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Toronto confirms fewer than 100 new daily cases as the province's seven-day average falls to 533
Ontario is reporting a daily increase of 502 new cases of COVID-19 on June 12, the second day of the first phase of the provincial reopening plan.
The province detected 574 new infections on Friday, 590 on Thursday, 411 cases on Wednesday and 469 on Tuesday. The seven-day moving average for new cases is now 533, down from 568 yesterday and 844 last Saturday.
The Ministry of Health reported a single-day increase of fewer than 100 new cases in Toronto.
“Locally, there are 89 new cases in Toronto, 71 in Peel, 51 in Waterloo, 37 in York Region and 31 in Durham,” Health Minister Christine Elliott said on Twitter.
The city’s case rate per 100,000 people is now 3.39 compared with 6.63 a week ago.
Labs in the province completed just over 24,000 tests in the past 24 hours, making for a positivity rate of 2.1 per cent, which is up slightly from two per cent yesterday but a drop from 3.1 per cent last Saturday.
The total number of confirmed active cases in Ontario is 5,841, which includes 447 hospital patients, a decline of 42 since yesterday. Of those patients, 422 are in intensive care, including 277 people breathing with the help of a ventilator.
Total vaccine shots given in the province have passed the 11 million mark. As of 8 pm last night, the province had administered 11,022,452 doses of COVID-19 vaccines, including 195,032 doses yesterday.
With 15 more people confirmed dead in the past day, the provincial COVID-19 death toll now stands at 8,950.
To date, 63 per cent of all eligible people in Ontario have received at least one vaccine shot and 10.4 per cent are fully vaccinated.
Out of eligible adults, 74.3 per cent have had one dose and 12.8 per cent are fully vaccinated. Twenty per cent of adults must be fully vaccinated before the province can move into step two of the reopening plan, according to the Ford government’s criteria.
Ahead of the province entering the first step in the plan, the COVID-19 science table released projection modelling data that predicts the Delta variant, which is 50 per cent more transmissible than the Alpha (or B.1.1.7) variant, will become the dominant strain of the virus this summer.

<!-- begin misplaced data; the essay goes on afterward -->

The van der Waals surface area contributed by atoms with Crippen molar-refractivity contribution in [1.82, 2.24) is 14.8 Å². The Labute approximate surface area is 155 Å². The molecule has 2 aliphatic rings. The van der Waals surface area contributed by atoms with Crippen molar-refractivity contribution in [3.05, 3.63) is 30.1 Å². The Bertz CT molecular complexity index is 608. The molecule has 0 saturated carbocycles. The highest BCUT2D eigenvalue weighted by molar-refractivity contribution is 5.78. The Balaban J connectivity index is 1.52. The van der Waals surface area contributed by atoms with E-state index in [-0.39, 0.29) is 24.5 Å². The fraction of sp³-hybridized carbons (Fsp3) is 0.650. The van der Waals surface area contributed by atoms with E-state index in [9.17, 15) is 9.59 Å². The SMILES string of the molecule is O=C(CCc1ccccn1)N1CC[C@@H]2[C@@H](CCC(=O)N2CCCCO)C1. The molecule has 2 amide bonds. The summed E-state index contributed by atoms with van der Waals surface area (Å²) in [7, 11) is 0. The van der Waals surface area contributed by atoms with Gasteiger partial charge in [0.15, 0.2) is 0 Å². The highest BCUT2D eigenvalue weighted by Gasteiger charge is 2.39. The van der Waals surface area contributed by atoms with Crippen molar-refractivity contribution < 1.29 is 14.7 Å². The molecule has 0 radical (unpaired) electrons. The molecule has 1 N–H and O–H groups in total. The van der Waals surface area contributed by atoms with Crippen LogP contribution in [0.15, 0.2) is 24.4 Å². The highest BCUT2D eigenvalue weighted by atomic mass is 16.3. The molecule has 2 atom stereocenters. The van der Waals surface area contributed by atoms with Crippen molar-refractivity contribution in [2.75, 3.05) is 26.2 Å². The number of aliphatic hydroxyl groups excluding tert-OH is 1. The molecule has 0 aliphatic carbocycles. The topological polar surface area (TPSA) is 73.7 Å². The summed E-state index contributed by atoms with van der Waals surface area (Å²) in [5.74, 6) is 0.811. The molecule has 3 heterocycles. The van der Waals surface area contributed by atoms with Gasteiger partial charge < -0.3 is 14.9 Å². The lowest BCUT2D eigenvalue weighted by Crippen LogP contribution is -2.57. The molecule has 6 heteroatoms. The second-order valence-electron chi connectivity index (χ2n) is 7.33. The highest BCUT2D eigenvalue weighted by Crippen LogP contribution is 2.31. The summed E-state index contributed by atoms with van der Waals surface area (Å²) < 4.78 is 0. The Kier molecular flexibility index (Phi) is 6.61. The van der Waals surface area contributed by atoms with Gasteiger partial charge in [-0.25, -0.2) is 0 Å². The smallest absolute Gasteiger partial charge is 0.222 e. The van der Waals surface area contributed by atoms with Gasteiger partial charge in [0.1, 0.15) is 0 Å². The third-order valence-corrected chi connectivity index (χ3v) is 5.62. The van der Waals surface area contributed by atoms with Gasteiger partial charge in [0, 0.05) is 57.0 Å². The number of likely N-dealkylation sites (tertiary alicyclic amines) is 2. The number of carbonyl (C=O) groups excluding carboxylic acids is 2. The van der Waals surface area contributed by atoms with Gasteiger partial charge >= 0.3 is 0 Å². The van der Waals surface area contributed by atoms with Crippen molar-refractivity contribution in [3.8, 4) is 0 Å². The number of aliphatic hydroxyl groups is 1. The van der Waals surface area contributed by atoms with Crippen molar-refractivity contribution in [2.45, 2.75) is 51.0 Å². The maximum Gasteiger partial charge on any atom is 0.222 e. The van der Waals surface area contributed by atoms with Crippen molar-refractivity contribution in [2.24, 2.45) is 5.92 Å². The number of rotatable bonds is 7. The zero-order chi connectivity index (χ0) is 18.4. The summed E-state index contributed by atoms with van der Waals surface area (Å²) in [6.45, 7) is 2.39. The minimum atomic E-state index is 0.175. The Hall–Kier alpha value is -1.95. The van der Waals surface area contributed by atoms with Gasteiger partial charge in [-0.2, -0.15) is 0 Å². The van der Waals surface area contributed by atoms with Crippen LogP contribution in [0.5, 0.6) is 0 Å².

However, directing second-doses of vaccines to hot spots areas could prevent a fourth wave, the science advisors said, noting two shots are twice as effective against the Delta variant than a single dose.
On Monday, people in hot spot areas Halton, Peel, Porcupine, Toronto, Waterloo, Wellington-Dufferin-Guelph and York who received a first dose of an mRNA vaccine (Pfizer or Moderna) on or before May 9 will become eligible to book second shots via the provincial system.
The modelling showed that new cases, hospitalizations, ICU occupancy and per cent positivity have all dropped in recent weeks and new infections are predicted to continue declining over the next week. If the province keeps the pandemic under control, new cases will fall below 200 by mid-July and hospitals can resume normal operations.
Yesterday, patios, drive-in venues, art galleries, outdoor fitness classes, pools and day camps were allowed to resume under step one of the reopening plan.
The following regions reported five or more new COVID-19 cases:
Toronto = 89
Peel Region = 71
Waterloo = 51
York Region = 37
Durham Region = 31
Hamilton = 30
Porcupine = 29
Niagara Region = 28
Simcoe Muskoka = 25
Ottawa = 17
Brant County = 14
Halton Region = 14
Windsor-Essex = 12
Peterborough = 9
Middlesex-London = 8
Huron Perth = 7
North Bay Parry Sound = 5
Haliburton, Kawartha, Pine Ridge = 5
Wellington-Dufferin-Guelph = 5